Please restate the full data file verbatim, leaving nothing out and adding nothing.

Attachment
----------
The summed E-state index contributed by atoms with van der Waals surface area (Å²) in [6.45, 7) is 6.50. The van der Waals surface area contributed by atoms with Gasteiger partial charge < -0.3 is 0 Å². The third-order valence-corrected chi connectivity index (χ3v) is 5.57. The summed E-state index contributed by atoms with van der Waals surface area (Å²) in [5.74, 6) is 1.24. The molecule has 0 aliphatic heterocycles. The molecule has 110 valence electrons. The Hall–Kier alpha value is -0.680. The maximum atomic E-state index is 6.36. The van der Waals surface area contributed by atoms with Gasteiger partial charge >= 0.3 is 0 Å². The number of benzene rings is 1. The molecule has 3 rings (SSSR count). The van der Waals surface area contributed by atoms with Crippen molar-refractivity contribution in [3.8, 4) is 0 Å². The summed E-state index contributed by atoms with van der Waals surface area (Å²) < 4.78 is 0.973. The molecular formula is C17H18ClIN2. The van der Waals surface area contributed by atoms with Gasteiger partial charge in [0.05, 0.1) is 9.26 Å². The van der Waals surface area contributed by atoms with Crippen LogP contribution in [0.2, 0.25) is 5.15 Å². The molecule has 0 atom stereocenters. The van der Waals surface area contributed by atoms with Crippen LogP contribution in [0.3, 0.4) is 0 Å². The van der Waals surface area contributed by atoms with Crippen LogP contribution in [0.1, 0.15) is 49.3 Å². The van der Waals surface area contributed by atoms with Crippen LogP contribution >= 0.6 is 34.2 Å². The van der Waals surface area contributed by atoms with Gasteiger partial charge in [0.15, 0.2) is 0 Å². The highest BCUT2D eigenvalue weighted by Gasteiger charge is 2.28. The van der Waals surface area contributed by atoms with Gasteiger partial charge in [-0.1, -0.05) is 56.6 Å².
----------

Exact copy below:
The summed E-state index contributed by atoms with van der Waals surface area (Å²) in [6.45, 7) is 6.50. The van der Waals surface area contributed by atoms with Gasteiger partial charge < -0.3 is 0 Å². The third-order valence-corrected chi connectivity index (χ3v) is 5.57. The summed E-state index contributed by atoms with van der Waals surface area (Å²) in [5.74, 6) is 1.24. The molecule has 0 aliphatic heterocycles. The molecule has 110 valence electrons. The Hall–Kier alpha value is -0.680. The maximum atomic E-state index is 6.36. The van der Waals surface area contributed by atoms with Gasteiger partial charge >= 0.3 is 0 Å². The number of benzene rings is 1. The molecule has 3 rings (SSSR count). The van der Waals surface area contributed by atoms with Crippen molar-refractivity contribution in [3.8, 4) is 0 Å². The summed E-state index contributed by atoms with van der Waals surface area (Å²) < 4.78 is 0.973. The molecular formula is C17H18ClIN2. The van der Waals surface area contributed by atoms with Gasteiger partial charge in [0.05, 0.1) is 9.26 Å². The van der Waals surface area contributed by atoms with Crippen LogP contribution in [0.2, 0.25) is 5.15 Å². The molecule has 0 atom stereocenters. The van der Waals surface area contributed by atoms with Crippen LogP contribution in [0.3, 0.4) is 0 Å². The van der Waals surface area contributed by atoms with Crippen LogP contribution in [0.1, 0.15) is 49.3 Å². The van der Waals surface area contributed by atoms with Crippen LogP contribution >= 0.6 is 34.2 Å². The van der Waals surface area contributed by atoms with Gasteiger partial charge in [0.15, 0.2) is 0 Å². The highest BCUT2D eigenvalue weighted by Gasteiger charge is 2.28. The van der Waals surface area contributed by atoms with Gasteiger partial charge in [-0.1, -0.05) is 56.6 Å².